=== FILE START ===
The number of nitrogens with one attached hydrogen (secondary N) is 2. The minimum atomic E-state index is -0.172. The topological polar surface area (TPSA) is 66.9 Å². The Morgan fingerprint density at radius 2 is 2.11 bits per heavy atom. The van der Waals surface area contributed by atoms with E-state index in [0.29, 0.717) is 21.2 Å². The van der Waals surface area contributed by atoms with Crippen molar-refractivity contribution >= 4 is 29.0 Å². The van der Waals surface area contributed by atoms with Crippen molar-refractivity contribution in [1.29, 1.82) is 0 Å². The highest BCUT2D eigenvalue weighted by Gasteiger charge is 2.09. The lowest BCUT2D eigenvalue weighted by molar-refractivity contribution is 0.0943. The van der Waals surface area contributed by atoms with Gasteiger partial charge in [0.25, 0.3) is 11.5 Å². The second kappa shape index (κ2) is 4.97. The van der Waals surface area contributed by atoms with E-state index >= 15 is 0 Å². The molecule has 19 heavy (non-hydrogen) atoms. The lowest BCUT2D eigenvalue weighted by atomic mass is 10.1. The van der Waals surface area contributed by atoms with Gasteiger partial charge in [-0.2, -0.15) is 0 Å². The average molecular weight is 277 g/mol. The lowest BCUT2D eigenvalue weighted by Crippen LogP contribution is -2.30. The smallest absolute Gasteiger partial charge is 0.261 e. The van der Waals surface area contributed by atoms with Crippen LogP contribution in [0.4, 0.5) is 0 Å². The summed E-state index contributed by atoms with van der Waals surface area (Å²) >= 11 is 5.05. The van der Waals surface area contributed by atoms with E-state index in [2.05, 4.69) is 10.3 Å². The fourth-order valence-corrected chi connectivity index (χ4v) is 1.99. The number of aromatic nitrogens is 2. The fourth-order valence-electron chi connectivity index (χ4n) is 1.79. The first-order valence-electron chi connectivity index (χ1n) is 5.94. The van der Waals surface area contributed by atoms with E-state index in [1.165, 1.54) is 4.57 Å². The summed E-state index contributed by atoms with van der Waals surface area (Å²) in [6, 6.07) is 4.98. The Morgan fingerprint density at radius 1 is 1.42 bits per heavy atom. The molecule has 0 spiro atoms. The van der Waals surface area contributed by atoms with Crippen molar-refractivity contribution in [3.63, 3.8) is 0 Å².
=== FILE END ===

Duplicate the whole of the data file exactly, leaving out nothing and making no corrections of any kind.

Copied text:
The number of nitrogens with one attached hydrogen (secondary N) is 2. The minimum atomic E-state index is -0.172. The topological polar surface area (TPSA) is 66.9 Å². The Morgan fingerprint density at radius 2 is 2.11 bits per heavy atom. The van der Waals surface area contributed by atoms with E-state index in [0.29, 0.717) is 21.2 Å². The van der Waals surface area contributed by atoms with Crippen molar-refractivity contribution >= 4 is 29.0 Å². The van der Waals surface area contributed by atoms with Crippen molar-refractivity contribution in [1.29, 1.82) is 0 Å². The highest BCUT2D eigenvalue weighted by Gasteiger charge is 2.09. The lowest BCUT2D eigenvalue weighted by molar-refractivity contribution is 0.0943. The van der Waals surface area contributed by atoms with Gasteiger partial charge in [0.25, 0.3) is 11.5 Å². The second kappa shape index (κ2) is 4.97. The van der Waals surface area contributed by atoms with E-state index >= 15 is 0 Å². The molecule has 19 heavy (non-hydrogen) atoms. The lowest BCUT2D eigenvalue weighted by atomic mass is 10.1. The van der Waals surface area contributed by atoms with Gasteiger partial charge in [-0.2, -0.15) is 0 Å². The average molecular weight is 277 g/mol. The lowest BCUT2D eigenvalue weighted by Crippen LogP contribution is -2.30. The smallest absolute Gasteiger partial charge is 0.261 e. The van der Waals surface area contributed by atoms with Crippen LogP contribution in [0.4, 0.5) is 0 Å². The summed E-state index contributed by atoms with van der Waals surface area (Å²) >= 11 is 5.05. The van der Waals surface area contributed by atoms with E-state index in [2.05, 4.69) is 10.3 Å². The fourth-order valence-corrected chi connectivity index (χ4v) is 1.99. The number of aromatic nitrogens is 2. The fourth-order valence-electron chi connectivity index (χ4n) is 1.79. The first-order valence-electron chi connectivity index (χ1n) is 5.94. The van der Waals surface area contributed by atoms with E-state index in [1.165, 1.54) is 4.57 Å². The summed E-state index contributed by atoms with van der Waals surface area (Å²) in [6, 6.07) is 4.98. The Morgan fingerprint density at radius 1 is 1.42 bits per heavy atom. The molecule has 0 spiro atoms. The van der Waals surface area contributed by atoms with Crippen molar-refractivity contribution in [3.63, 3.8) is 0 Å².